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My son has had an Early Rider Belter for around 14 months. Recently, I've noticed the free-wheel sounds "gritty", and there is quite a bit of friction if you move the cranks backwards while the rear wheel is spinning, exactly as shown in this YouTube video (posted by someone else... clearly the hub has issues).

I've removed the rear wheel and taken a look at the sprocket. It's not like Shimano hubs I'm familiar with.

Can this hub be serviced? If so, how does it come apart, and what tools will I need?

It appears to have "KENGMIN fastace" printed on it, but a google for this term doesn't provide anything useful.

Here are two pictures of it:

three-quarter view

looking straight ahead

  • The rear hub is pretty dirty - does this bike live outside in the rain or something? Could contribute to grit in the wrong places. – Criggie Jan 14 at 22:35
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    He'd ridden it on a pretty wet ride the day before. It doesn't live in the rain, no! The freehub looks to be unsealed, and therefore very susceptible to water and grit ingress. – Paul Suart Jan 15 at 6:29
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Fastace is a maker of bicycle components. That looks like a freewheel with one belt drive sprocket instead of 5 or more chain drive sprockets.

See the Terminology Index for a description of the difference between freewheel and freehub/cassette systems.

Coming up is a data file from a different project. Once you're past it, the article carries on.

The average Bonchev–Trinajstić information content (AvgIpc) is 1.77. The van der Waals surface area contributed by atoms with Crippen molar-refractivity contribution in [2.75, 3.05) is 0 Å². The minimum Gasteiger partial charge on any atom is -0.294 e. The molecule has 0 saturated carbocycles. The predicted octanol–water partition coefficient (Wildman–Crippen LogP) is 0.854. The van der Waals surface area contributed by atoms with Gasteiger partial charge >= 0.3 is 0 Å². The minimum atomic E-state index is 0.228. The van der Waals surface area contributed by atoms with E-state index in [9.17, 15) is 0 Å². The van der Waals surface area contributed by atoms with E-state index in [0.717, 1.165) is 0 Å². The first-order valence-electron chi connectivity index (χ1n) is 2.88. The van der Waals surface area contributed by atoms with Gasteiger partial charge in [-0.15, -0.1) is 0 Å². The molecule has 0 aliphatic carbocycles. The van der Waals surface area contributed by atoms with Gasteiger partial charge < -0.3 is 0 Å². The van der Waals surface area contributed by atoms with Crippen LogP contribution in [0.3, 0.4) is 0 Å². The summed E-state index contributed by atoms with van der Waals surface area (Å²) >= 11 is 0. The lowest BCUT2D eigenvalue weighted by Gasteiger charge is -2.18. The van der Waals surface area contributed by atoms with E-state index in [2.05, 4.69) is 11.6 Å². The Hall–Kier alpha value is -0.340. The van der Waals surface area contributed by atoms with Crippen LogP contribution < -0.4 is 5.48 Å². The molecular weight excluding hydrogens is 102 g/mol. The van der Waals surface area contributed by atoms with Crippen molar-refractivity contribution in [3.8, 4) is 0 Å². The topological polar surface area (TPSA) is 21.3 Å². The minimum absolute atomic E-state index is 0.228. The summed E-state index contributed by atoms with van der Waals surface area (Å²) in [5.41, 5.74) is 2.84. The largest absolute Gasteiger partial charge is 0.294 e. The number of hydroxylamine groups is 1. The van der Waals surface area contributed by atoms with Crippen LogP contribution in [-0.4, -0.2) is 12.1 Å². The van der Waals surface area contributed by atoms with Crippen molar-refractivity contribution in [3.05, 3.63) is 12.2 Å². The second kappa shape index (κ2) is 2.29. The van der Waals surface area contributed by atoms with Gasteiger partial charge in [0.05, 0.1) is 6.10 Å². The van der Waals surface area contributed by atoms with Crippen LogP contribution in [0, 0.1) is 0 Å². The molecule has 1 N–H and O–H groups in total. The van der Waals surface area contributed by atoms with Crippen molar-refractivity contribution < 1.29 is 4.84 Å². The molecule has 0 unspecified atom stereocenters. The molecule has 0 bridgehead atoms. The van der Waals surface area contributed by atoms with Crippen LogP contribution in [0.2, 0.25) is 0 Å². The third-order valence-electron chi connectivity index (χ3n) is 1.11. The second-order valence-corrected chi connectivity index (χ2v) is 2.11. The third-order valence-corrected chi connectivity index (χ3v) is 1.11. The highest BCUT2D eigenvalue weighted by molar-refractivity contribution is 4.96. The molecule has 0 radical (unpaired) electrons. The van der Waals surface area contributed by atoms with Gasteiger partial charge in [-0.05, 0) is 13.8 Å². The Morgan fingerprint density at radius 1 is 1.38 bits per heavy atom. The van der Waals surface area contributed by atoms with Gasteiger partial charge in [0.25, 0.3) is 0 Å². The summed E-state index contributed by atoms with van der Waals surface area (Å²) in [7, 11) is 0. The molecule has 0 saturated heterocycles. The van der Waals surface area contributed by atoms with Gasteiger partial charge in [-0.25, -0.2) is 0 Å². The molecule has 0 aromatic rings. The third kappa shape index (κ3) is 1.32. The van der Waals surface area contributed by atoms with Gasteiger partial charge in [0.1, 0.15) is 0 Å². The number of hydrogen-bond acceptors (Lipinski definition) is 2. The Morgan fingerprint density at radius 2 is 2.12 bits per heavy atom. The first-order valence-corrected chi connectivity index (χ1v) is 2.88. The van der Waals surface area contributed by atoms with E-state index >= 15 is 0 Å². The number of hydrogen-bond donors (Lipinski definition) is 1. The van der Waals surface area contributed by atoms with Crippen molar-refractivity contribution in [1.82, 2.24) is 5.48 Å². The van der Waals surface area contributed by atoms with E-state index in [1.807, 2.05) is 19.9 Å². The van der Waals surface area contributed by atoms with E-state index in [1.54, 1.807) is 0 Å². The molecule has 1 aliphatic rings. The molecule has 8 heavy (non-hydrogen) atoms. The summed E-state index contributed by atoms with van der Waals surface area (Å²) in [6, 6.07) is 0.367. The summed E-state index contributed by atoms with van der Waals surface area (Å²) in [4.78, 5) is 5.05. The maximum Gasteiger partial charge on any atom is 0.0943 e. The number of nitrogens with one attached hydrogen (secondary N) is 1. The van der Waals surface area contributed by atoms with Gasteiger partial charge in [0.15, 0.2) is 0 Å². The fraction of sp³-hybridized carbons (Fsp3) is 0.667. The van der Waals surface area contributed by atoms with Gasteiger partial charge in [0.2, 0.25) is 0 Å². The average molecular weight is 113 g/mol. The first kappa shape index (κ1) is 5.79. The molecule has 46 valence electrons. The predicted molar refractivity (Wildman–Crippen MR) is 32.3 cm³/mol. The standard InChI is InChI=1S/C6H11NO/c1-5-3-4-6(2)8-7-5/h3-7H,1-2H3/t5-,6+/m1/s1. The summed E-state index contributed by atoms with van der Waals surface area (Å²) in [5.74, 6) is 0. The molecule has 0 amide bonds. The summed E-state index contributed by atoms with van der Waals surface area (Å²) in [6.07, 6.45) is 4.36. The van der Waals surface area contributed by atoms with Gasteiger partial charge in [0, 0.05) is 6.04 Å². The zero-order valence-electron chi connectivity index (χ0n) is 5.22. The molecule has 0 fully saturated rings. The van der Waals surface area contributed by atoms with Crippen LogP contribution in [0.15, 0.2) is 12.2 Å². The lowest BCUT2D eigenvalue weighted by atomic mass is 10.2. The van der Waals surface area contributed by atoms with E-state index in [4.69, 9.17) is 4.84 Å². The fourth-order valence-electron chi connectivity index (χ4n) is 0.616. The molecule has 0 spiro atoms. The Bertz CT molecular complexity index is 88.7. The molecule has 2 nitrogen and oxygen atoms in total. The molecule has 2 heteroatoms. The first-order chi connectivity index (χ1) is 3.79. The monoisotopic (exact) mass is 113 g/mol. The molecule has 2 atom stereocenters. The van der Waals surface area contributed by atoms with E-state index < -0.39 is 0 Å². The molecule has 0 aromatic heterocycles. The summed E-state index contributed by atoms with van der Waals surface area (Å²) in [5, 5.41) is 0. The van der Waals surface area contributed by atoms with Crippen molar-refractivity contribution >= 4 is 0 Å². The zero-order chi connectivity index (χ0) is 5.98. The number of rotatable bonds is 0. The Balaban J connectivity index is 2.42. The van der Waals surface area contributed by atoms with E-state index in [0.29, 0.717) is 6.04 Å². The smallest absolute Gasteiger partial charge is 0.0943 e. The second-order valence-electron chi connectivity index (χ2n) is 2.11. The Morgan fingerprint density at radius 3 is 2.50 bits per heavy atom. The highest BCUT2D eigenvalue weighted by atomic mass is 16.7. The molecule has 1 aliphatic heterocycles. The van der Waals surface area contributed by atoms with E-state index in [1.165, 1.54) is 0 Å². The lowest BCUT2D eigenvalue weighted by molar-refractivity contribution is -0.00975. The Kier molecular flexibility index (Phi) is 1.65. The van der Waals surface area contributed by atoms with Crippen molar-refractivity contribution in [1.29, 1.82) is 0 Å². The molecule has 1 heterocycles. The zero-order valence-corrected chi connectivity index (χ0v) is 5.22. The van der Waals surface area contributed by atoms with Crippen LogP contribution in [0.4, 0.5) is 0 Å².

The belt drive freewheel should be removable with a four tooth removal tool (see the Park Tool video below for tool selection guidance). You'll then need to get inside the freehub to clean and re-lube the bearings and racheting mechanism. I believe that's done using a pin spanner to unscrew the rings with 'KENGMIN fastace' written on it. See the RJ the Bike Guy video below for a idea how the might be accomplished - your freewheel might be a bit different, but it gives you and idea of what to expect.

As an aside, that's an interesting kids bike. Not sure I like the radial lacing of the rear wheel though.

  • Thanks for this. I'll report back in the next few days with a progress report! It's a great kids' bike - very light and smooth. You're right about the radial spokes - weird how I'd not noticed until you pointed it out. – Paul Suart Jan 14 at 20:29
  • Exactly my thoughts about radial spoking. I guess the wheel diameter and intended riders' weight, acceleration and shredding capabilities justify such lacing pattern to be sturdy enough. – Grigory Rechistov Jan 14 at 20:52
  • @GrigoryRechistov I guess they did it for weight savings (or looks). Questionable decision IMHO as even low torque from kids legs is going to rotate the hub relative to the rim to some extent. – Argenti Apparatus Jan 14 at 20:56
  • @ArgentiApparatus - On a small-diameter wheel with a relatively large hub, non-radial spokes will tend to approach the rim at too shallow of an angle, resulting in premature spoke failure at the nipples. The wheel can be drilled at an angle to combat this, but it's a lot of extra work. – Daniel R Hicks Jan 14 at 21:30
  • @DanielRHicks Good point – Argenti Apparatus Jan 14 at 22:16
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Currently, I do have the same issue with my son's bike. Here's a nice tutorial

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    Welcome to bikes.se! We tend to disprefer link-only and video-only answers as the links can die and videos can be removed. Can you include a textual summary of the video? – RoboKaren Apr 5 at 18:19
  • Thanks. This will be handy for when I finally manage to get hold of the right 4-tooth tool... – Paul Suart Apr 6 at 9:53

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